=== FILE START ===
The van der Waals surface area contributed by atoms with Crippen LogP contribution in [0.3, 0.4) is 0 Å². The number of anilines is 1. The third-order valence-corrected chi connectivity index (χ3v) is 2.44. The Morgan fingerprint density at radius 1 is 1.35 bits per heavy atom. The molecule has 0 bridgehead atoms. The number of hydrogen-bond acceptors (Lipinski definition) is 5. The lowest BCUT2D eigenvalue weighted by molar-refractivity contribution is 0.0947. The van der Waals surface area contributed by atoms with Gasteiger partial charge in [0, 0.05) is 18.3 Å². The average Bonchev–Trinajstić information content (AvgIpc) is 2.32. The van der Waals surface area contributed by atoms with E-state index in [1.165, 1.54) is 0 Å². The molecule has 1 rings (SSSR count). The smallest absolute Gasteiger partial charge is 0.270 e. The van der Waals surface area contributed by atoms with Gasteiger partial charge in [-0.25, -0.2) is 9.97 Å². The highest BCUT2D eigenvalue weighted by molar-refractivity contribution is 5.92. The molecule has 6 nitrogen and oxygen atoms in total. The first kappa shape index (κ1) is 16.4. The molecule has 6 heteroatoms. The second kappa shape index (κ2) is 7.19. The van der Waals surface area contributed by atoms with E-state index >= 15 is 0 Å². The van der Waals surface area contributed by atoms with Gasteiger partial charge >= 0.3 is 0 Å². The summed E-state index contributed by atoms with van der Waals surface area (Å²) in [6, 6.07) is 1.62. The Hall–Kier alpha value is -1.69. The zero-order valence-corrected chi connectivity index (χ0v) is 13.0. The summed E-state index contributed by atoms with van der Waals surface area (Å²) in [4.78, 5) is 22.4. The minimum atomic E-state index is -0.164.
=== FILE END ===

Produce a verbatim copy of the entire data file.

The van der Waals surface area contributed by atoms with Crippen LogP contribution in [0.3, 0.4) is 0 Å². The number of anilines is 1. The third-order valence-corrected chi connectivity index (χ3v) is 2.44. The Morgan fingerprint density at radius 1 is 1.35 bits per heavy atom. The molecule has 0 bridgehead atoms. The number of hydrogen-bond acceptors (Lipinski definition) is 5. The lowest BCUT2D eigenvalue weighted by molar-refractivity contribution is 0.0947. The van der Waals surface area contributed by atoms with Gasteiger partial charge in [0, 0.05) is 18.3 Å². The average Bonchev–Trinajstić information content (AvgIpc) is 2.32. The van der Waals surface area contributed by atoms with E-state index in [1.165, 1.54) is 0 Å². The molecule has 1 rings (SSSR count). The smallest absolute Gasteiger partial charge is 0.270 e. The van der Waals surface area contributed by atoms with Gasteiger partial charge in [-0.25, -0.2) is 9.97 Å². The highest BCUT2D eigenvalue weighted by molar-refractivity contribution is 5.92. The molecule has 6 nitrogen and oxygen atoms in total. The first kappa shape index (κ1) is 16.4. The molecule has 6 heteroatoms. The second kappa shape index (κ2) is 7.19. The van der Waals surface area contributed by atoms with E-state index >= 15 is 0 Å². The van der Waals surface area contributed by atoms with Gasteiger partial charge >= 0.3 is 0 Å². The summed E-state index contributed by atoms with van der Waals surface area (Å²) in [6, 6.07) is 1.62. The Hall–Kier alpha value is -1.69. The zero-order valence-corrected chi connectivity index (χ0v) is 13.0. The summed E-state index contributed by atoms with van der Waals surface area (Å²) in [4.78, 5) is 22.4. The minimum atomic E-state index is -0.164.